From June 2016, the Dictionary of Sydney will enter into an exciting new partnership with the State Library of New South Wales. With assistance from the Dictionary’s long-time supporter, the City of Sydney, the Dictionary will move its main website to a new platform at the library. The library will preserve and maintain the Dictionary of Sydney website, ensuring that we can all enjoy the Dictionary of Sydney for many more years to come.
According to the Dictionary, since it first started in 2009 over 1.5 million words have been published including 940 entries, 4,217 multimedia items, 12,735 entities and 38,639 factoids. With a free mobile app, resources for schools linked to the national history curriculum and regular local radio spots on Sydney’s history, their audience continues to grow.
The City of Sydney has provided cash and in-kind support to help transfer the Dictionary’s website to the State Library of NSW. After December, with the Dictionary’s website safely housed at the library, the City will no longer fund the organisation on an annual basis. The Dictionary of Sydney will continue to work with their existing partners while pursuing new opportunities for collaboration and funding. You can read more about the transition at the City of Sydney – ‘Past and future of Sydney’s history secured.’
The History Council of NSW has enjoyed a fruitful cultural partnership with the Dictionary of Sydney this past three years. Nicole Cama, our Executive Officer, has written a letter of support for the Dictionary, noting:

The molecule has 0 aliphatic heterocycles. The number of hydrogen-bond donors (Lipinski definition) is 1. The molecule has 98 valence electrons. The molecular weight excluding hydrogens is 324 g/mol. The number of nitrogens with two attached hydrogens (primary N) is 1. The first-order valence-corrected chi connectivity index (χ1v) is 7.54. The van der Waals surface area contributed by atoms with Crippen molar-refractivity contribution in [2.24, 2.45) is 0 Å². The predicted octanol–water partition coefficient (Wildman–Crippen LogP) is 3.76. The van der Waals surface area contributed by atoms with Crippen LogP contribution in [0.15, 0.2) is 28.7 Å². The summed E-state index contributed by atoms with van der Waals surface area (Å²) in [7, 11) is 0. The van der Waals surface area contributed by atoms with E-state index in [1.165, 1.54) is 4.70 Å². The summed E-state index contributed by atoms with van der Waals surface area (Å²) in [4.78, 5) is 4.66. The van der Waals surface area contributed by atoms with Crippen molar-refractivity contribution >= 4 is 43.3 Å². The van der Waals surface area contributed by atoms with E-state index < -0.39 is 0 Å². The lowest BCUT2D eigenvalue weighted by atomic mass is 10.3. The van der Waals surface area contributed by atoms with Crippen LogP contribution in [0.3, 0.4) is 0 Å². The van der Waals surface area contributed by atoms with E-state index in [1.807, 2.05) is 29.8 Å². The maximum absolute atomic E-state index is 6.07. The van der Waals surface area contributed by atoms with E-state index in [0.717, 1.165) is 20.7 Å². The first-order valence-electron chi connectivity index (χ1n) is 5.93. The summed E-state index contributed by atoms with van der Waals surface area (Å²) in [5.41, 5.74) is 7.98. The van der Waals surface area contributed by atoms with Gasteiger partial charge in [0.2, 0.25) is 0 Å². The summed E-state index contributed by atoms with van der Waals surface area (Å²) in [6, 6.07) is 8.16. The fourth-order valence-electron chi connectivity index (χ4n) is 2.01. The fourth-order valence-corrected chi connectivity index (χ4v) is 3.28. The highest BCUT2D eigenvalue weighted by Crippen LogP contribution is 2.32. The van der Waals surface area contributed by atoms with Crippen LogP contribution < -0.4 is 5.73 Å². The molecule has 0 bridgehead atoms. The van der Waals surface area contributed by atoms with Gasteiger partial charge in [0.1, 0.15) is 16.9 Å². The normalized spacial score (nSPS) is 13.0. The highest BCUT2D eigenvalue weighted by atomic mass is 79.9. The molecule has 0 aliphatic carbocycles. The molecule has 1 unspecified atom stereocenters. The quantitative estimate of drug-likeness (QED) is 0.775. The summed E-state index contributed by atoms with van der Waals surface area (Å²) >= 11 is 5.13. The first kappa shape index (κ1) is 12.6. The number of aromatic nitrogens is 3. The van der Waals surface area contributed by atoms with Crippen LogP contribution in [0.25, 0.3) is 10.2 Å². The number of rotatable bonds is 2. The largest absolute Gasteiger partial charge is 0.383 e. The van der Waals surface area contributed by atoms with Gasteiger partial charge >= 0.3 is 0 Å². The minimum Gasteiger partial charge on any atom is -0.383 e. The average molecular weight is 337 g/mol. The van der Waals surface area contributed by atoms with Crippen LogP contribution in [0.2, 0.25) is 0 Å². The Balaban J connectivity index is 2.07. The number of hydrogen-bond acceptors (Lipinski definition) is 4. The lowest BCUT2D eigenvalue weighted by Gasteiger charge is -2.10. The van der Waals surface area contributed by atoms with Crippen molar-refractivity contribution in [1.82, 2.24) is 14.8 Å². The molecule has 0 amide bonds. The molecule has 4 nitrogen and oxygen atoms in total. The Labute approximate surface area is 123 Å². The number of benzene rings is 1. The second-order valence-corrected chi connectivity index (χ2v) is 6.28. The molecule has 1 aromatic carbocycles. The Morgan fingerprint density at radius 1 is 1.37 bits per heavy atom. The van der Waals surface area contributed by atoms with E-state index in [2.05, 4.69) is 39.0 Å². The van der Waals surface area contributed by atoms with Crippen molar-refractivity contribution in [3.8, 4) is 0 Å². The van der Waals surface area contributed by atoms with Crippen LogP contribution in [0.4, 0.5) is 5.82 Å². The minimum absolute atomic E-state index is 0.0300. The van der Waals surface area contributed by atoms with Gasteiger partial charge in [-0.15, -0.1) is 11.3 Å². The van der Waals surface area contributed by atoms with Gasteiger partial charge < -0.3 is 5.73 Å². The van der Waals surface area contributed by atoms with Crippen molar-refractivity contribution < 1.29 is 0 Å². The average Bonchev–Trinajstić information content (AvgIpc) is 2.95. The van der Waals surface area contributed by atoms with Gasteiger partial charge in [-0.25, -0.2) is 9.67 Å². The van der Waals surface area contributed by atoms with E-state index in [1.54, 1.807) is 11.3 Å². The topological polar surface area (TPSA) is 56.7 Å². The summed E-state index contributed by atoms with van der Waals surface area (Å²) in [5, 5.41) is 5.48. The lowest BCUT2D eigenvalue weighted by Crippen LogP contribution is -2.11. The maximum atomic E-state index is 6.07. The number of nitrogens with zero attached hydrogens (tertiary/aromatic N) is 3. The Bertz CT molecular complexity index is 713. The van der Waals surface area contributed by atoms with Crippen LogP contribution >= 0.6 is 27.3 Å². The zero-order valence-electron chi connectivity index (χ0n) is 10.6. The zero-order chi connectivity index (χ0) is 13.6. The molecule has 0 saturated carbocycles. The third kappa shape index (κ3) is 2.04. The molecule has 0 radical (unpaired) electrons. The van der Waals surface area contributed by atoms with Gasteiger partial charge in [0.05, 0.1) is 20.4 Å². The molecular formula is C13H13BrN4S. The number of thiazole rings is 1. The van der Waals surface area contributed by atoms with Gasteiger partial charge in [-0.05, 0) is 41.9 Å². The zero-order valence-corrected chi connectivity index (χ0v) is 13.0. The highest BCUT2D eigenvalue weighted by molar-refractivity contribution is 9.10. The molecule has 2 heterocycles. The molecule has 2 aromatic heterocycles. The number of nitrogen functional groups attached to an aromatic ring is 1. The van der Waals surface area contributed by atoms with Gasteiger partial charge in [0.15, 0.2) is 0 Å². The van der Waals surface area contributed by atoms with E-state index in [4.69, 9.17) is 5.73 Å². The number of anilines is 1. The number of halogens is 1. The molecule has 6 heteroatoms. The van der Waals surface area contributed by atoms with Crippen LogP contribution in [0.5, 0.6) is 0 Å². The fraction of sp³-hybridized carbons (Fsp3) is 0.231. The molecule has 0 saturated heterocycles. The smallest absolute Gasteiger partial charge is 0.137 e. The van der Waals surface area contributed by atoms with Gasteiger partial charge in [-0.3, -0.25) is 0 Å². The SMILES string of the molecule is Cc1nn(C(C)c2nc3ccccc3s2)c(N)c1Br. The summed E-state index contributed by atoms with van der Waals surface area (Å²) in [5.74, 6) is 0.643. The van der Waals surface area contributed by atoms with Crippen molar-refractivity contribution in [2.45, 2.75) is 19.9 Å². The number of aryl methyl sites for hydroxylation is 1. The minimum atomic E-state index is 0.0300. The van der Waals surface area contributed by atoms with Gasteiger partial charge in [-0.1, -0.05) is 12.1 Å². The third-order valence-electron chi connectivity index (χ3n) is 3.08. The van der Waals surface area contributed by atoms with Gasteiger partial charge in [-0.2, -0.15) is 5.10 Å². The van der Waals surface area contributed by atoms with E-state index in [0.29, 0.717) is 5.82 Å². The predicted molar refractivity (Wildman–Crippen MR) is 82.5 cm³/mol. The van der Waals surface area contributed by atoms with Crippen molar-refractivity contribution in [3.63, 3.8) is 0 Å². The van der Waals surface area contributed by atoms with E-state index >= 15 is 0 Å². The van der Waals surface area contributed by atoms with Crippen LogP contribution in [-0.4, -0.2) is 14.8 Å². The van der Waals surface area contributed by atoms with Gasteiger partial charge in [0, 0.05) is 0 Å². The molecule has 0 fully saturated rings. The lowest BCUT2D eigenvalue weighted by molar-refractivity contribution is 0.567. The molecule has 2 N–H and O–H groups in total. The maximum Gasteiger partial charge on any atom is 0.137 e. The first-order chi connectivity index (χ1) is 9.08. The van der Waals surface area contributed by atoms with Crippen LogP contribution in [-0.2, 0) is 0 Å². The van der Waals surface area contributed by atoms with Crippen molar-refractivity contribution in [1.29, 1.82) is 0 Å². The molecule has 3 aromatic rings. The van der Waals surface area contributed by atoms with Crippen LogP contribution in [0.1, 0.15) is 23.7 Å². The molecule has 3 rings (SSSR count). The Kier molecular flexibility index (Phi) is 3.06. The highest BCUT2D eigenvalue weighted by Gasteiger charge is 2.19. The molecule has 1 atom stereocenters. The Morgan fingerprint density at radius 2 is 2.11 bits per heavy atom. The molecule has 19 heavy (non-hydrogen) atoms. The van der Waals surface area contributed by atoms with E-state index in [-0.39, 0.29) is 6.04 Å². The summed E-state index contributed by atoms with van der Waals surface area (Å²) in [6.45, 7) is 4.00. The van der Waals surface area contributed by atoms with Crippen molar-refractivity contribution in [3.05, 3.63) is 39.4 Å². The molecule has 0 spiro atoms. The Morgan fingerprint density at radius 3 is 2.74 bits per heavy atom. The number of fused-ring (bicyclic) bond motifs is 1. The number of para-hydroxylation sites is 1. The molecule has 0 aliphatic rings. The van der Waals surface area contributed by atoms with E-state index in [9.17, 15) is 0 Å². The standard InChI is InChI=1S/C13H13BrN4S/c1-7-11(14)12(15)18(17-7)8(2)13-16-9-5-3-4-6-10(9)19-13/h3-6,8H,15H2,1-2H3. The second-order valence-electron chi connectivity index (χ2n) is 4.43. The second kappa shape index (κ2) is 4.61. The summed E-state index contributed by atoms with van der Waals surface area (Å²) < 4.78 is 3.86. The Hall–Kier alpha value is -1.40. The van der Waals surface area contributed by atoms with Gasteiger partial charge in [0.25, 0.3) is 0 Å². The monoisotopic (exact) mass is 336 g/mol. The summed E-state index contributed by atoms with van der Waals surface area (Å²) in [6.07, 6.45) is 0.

The Dictionary of Sydney is more than just articles – it is a comprehensive network of linked data and historical material. The database enables the Dictionary to present accessible, engaging historical content and is an important part of the growing discipline that is digital history. There is multimedia in the Dictionary that is not digitised anywhere else, demonstrating that like repositories such as the National Library of Australia’s Trove, the Dictionary is a hub of cultural data.
What countless volunteers and Dictionary of Sydney staff have created, in the end, is a diverse, multi-layered network of connections between people and place. And like all cultural assets it needs to be fostered, supported and funded. The President, Emeritus Professor David Carment, joins me in saying the History Council of NSW looks forward to working with the Dictionary of Sydney in its new entity in the years to come.